Is Your Novel Ready for the Great Digital Revolution?

ebook-kindle-shelfE-books are coming. You’ve heard about it at every writing conference from frightened people. They are pouring out of the Matrix, and they are shooting their internet lightning from the Cloud to destroy paper books, burning them away with video game beep and boop noises. Is your novel ready to be shared and read on digi-pads, intelli-phones, and Holodecks, or is it doomed to languish in a dusty, abandoned library, unable to break free from its acid-free paper shell? Take this simple quiz and find out.

Instead of using those fancy radial buttons, I have simulated the non-digital experience by having you record points as you go. Once you have answered all the questions, just tabulate your score at the end.

1. How familiar are you with e-books?

A) I do not know of this strange future-thing of which you speak, witch lord. I scrawl my story words in the blood of animals upon my cave wall as the ancestors did, and my nephew dictates your strange web ramblings from the sun machine he brought here. (Give yourself four paper points.)

B) I mostly prefer paper books, because they are musty and smell of ancient knowledge, as stories should.

(Give yourself two paper points.)

C) I like to read a few things on my Kindle, but I also enjoy the feel of a real book in my hands.

(Give yourself one digi-point.)

D) As we speak, I have 12 Chrome tabs open to smarmy thinkpieces on the “pictures under glass” nature of digital media, which I am only skimming, because I am distracted by the great wordbook That Time Stephen King Only Released His Novel on e-book, and Other Great Moments in e-book History. I am reading that book on my Amazon Kindle, which I used to sleep with under my arm until my mean spouse told me I was muttering sweet love poems to the device and keeping my terrible paper spouse awake.

(Give yourself seven digi-points.)

2. What is the story of your novel?

A) It’s a period piece, taking place from the time when I was a young adult, in a “write what you know” kind of way. Once a literary agent laughed at my reference to the Vietnam War, and said “Who is Paul McCarthy?” and then the agent called me old and stomped on my glasses and took my lunch money.

(Give yourself two paper points.)

B) It’s set in contemporary times, but I avoided references to specific technology, so that the story would be timeless, and a masterpiece, and that will teach those garbage Twitter teens a thing or two.

(Give yourself one paper point.)

C) It has a few references to social media and cell phones, to tie it to this bold world in which we live.

(Give yourself two digipoints.)

D) My novel is about a tumblr star having a gamergate flame war with the moderator of the subreddit SJWmockery, and uses the Millennial phrases to tap into their zeitgeist. It has a Matt Bors comic as an epitaph, and each subsequent page is a link to gifsets from The Steven Universe. The novel actually programs Android phones to fire electrical currents straight into headphones and activate the synapses which are unique for producing Millennial endorphins. Readers have called my novel “The Paragraphs Version of Angry Birds,” shortly before my novel Cyber-converts them and forces them to tweet advertisements for it.

(Give yourself eight digi-points.)

3. Imagine e-book writer and internet personality, Cory Doctorow, comes to visit you at your house. What music would you put on?

A) I would find some real classy Ink Spots songs and throw those on my phonograph, which I would have my butler carry, so that I could turn the crank on my car to give Mr. Doctorow a tour of the grounds.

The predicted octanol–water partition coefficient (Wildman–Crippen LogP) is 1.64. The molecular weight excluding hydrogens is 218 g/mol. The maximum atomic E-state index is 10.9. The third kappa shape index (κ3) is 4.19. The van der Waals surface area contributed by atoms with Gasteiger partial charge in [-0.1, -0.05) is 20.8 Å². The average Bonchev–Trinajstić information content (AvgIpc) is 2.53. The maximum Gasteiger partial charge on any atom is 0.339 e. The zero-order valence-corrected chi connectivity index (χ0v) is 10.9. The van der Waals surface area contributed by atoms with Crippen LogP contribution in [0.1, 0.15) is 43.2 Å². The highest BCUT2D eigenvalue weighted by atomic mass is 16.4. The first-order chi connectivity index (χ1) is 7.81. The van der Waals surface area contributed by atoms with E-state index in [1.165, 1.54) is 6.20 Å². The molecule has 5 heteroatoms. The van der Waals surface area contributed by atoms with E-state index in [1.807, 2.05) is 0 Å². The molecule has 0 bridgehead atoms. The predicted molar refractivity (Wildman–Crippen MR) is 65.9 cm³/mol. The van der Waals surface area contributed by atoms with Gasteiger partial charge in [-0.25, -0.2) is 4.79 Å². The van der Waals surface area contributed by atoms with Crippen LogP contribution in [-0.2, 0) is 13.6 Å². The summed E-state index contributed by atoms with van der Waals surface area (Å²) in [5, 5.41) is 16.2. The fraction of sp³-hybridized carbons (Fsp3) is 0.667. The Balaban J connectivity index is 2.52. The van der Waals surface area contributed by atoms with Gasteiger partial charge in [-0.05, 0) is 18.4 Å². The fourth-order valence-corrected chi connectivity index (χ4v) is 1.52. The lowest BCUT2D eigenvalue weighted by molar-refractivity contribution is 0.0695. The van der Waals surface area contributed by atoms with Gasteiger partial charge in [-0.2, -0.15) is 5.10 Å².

(Give yourself seven paper points.)

B) I would burn a mix CD with some of my favorite hits, titling the disc “Only 90s Kids Will Get This!” and stamping the CD with a picture of the Teenage Mutant Ninja Turtles.

(Give yourself four paper points.)

C) Simple. I’d just put “steampunk” into Pandora and my multiple Sonos speakers will stream his tastes straight into my living room.

(Give yourself one digi-point.)

D) This is a trick question – why would I meet an e-man in the dreaded Meatspace, with the fetid odor of paper and bodies and the stale Doritos I haven’t thrown away, when I could message him on one of his many profiles on the internet? Check and mate, website quiz writer. I am on to you and your tricks.

(Give yourself two digi-points.)

4. Which of these images best describes the experience of your novel?

A) [foogallery id=”8421″]

(Subtract four digi-points.)

B) jack

(Subtract two digi-points.)

C) [foogallery id=”8425″]

(Give yourself four paper points.)

D) [foogallery id=”8427″]

(Give yourself two digi-points.)

5) Does your novel have an engaging story with fully developed characters, well-crafted language, and a voice and style which support its content?

A) Yes.

(Give yourself one million GOOD NEWS points.)

B) No, it sucks, actually.

(Give yourself one million TERRIBLE points.)

Okay, let’s see what your score was!

If your highest point total was in the GOOD NEWS category:

Good news! Your book is probably fine!

Telling stories through the written word has existed for millenia and a minor format change affects the publishing industry way more than it affects storytellers. Because you wrote well, it probably has a place out there somewhere, so ignore all those questions except for the fifth one.

If your highest point total was in the TERRIBLE category:

Uh oh!

That fifth question was the key! If your book sucks, it may be difficult to sell in any format. There are millions, maybe billions of books for people to choose from out there, and most of us would rather read a good book, either in paper or digital form, than one which is bad. Maybe try making the words better, and then you can worry about the way those words will be displayed.


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